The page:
A priest working in Soho’s red-light district, in central London, has claimed that the behavior of police during raids on local brothels was “unacceptable and at times unlawful.”
Simon Buckley, of St Anne’s rectory in Soho, has sent a report to the bishop of London and senior Metropolitan police officers airing his disquiet at an operation in response to crimes including trafficking and rape. His intervention comes as controversy deepens over attempts to clear out Soho’s brothels.
On Friday a judge said that two sex workers’ apartments, which had been recently closed in the raids, should be reopened, rejecting evidence that claimed they were being controlled by gangs.
Buckley highlighted concerns from sex workers that, despite police assurances that their welfare was paramount, the mass closure would push sex workers onto the streets, where “they are more vulnerable to abuse, attack and rape.”
During Operation Companion, 18 brothels were closed in raids involving 250 officers, many in riot gear, accompanied by dog units. The raids followed an undercover operation said to have linked the brothels to abuse and human trafficking.
Commander Alison Newcomb, who is in charge of policing in Westminster, central London, has justified targeting the apartments, saying it was important to “close brothels where we have evidence of very serious crimes happening, including rape and human trafficking.”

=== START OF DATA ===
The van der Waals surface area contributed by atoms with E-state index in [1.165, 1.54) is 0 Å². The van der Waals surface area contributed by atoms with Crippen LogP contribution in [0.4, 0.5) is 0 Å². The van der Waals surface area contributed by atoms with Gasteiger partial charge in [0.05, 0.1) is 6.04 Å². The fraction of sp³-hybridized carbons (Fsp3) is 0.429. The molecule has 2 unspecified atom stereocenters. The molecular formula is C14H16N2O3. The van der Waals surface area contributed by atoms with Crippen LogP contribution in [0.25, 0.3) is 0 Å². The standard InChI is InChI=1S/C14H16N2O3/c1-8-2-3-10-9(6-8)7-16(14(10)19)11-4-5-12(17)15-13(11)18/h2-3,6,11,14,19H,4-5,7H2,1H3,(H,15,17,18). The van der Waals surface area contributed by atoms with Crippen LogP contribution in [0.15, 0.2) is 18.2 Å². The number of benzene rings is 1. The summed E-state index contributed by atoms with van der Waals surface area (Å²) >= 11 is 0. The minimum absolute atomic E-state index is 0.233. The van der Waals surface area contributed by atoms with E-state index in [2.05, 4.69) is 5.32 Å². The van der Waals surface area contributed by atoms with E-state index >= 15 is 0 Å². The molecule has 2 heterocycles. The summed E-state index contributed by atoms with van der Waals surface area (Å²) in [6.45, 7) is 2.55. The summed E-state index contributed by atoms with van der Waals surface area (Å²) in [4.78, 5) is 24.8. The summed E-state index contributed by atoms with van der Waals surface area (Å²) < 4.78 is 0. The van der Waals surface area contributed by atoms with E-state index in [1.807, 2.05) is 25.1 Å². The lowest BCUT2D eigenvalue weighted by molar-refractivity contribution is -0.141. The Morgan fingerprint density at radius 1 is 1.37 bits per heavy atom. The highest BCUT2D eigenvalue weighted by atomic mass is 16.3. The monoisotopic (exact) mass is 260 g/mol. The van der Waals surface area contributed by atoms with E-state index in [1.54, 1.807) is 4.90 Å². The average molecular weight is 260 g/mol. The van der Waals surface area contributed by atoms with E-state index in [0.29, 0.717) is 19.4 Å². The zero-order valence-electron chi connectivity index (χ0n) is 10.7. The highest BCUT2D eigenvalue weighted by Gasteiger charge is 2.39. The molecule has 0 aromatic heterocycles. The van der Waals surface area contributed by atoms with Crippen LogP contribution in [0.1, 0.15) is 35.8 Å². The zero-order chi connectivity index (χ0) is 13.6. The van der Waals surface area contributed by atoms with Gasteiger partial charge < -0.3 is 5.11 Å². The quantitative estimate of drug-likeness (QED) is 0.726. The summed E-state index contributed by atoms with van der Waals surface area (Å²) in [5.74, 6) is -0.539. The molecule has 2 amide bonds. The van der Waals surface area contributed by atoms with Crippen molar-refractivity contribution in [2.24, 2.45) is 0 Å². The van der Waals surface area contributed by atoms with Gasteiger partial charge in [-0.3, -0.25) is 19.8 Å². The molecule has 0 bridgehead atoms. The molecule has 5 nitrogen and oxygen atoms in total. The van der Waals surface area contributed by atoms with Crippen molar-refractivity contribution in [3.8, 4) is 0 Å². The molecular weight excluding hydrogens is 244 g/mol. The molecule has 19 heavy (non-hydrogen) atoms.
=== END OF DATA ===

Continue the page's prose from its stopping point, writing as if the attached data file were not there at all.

However, no trafficking victims were found in the operation and a letter from Newcomb, dated Jan. 27, reveals that “no specific number of women were suspected of being trafficked.”
“There is a clear reversal of the rationale that we [community leaders] were given on the night of the operation,” Buckley wrote in his report.
He also claims he has received testimony from sex workers that at least one woman was forced into the street in only her underwear during the raids; that photographs of women appeared in the media because press photographers were invited on the operation; and that some women were allegedly threatened by police that their children or parents would be told they were working as prostitutes.
Metropolitan police sources said they could not comment on Buckley’s allegations while legal action was ongoing. A statement from Scotland Yard, the headquarters of the Metropolitan Police Service, said the raids were authorized by Westminster Council and adhered to legal procedure.
Newcomb’s letter said all media photographs accompanying the raid were taken in “public places.” She said the operation was not about vulnerable women, but was chiefly intended to target a stolen goods hotspot, while being alert for signs of trafficking.
Further complaints are likely to be heard today, when another appeal against one of the closure orders is to be heard in Isleworth Crown Court (the higher court of first instance in criminal cases in the UK), west London.
Selling sex for money is not a criminal offence in the UK, but police can close brothels if they can prove that women are being “controlled” by others.
However, one prostitute — whose apartment was closed in the raids — said last week it was “preposterous and demeaning” to suggest anyone other than the women themselves controlled the apartments.
Soho sex workers also allege that answers to “welfare” questionnaires handed to them by police over the past 18 months were used against them.